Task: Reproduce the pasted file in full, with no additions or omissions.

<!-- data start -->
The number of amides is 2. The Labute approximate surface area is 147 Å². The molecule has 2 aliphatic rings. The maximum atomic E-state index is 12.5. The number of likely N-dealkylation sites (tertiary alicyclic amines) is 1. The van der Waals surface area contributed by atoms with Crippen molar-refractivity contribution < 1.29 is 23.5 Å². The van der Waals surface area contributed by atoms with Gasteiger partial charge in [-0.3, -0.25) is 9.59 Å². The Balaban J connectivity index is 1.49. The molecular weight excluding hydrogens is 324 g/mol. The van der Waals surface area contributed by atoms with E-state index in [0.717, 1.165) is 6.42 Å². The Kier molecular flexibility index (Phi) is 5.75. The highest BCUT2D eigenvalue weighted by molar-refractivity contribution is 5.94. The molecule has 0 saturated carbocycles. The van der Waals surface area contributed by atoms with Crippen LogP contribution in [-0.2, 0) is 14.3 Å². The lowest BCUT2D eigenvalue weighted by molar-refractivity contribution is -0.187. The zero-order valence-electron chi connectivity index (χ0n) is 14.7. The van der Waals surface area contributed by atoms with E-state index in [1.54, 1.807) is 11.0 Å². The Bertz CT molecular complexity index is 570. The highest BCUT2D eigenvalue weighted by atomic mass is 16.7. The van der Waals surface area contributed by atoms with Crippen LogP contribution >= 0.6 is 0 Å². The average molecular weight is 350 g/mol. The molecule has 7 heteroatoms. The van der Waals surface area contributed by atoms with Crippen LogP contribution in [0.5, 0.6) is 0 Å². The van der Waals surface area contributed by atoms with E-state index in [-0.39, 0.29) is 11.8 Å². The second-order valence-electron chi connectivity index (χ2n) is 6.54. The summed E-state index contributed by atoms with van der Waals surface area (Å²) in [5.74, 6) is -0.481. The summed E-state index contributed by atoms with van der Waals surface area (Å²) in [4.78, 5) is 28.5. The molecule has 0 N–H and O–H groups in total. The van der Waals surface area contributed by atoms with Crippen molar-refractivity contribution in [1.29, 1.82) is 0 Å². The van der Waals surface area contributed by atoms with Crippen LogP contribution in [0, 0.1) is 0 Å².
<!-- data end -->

The number of amides is 2. The Labute approximate surface area is 147 Å². The molecule has 2 aliphatic rings. The maximum atomic E-state index is 12.5. The number of likely N-dealkylation sites (tertiary alicyclic amines) is 1. The van der Waals surface area contributed by atoms with Crippen molar-refractivity contribution < 1.29 is 23.5 Å². The van der Waals surface area contributed by atoms with Gasteiger partial charge in [-0.3, -0.25) is 9.59 Å². The Balaban J connectivity index is 1.49. The molecular weight excluding hydrogens is 324 g/mol. The van der Waals surface area contributed by atoms with E-state index in [0.717, 1.165) is 6.42 Å². The Kier molecular flexibility index (Phi) is 5.75. The highest BCUT2D eigenvalue weighted by molar-refractivity contribution is 5.94. The molecule has 0 saturated carbocycles. The van der Waals surface area contributed by atoms with Crippen LogP contribution in [-0.2, 0) is 14.3 Å². The lowest BCUT2D eigenvalue weighted by molar-refractivity contribution is -0.187. The zero-order valence-electron chi connectivity index (χ0n) is 14.7. The van der Waals surface area contributed by atoms with E-state index in [1.54, 1.807) is 11.0 Å². The Bertz CT molecular complexity index is 570. The highest BCUT2D eigenvalue weighted by atomic mass is 16.7. The van der Waals surface area contributed by atoms with Crippen LogP contribution >= 0.6 is 0 Å². The average molecular weight is 350 g/mol. The molecule has 7 heteroatoms. The van der Waals surface area contributed by atoms with Crippen LogP contribution in [0.5, 0.6) is 0 Å². The van der Waals surface area contributed by atoms with E-state index in [-0.39, 0.29) is 11.8 Å². The second-order valence-electron chi connectivity index (χ2n) is 6.54. The summed E-state index contributed by atoms with van der Waals surface area (Å²) in [5.74, 6) is -0.481. The summed E-state index contributed by atoms with van der Waals surface area (Å²) in [4.78, 5) is 28.5. The molecule has 0 N–H and O–H groups in total. The van der Waals surface area contributed by atoms with Crippen molar-refractivity contribution in [1.29, 1.82) is 0 Å². The van der Waals surface area contributed by atoms with Crippen LogP contribution in [0, 0.1) is 0 Å².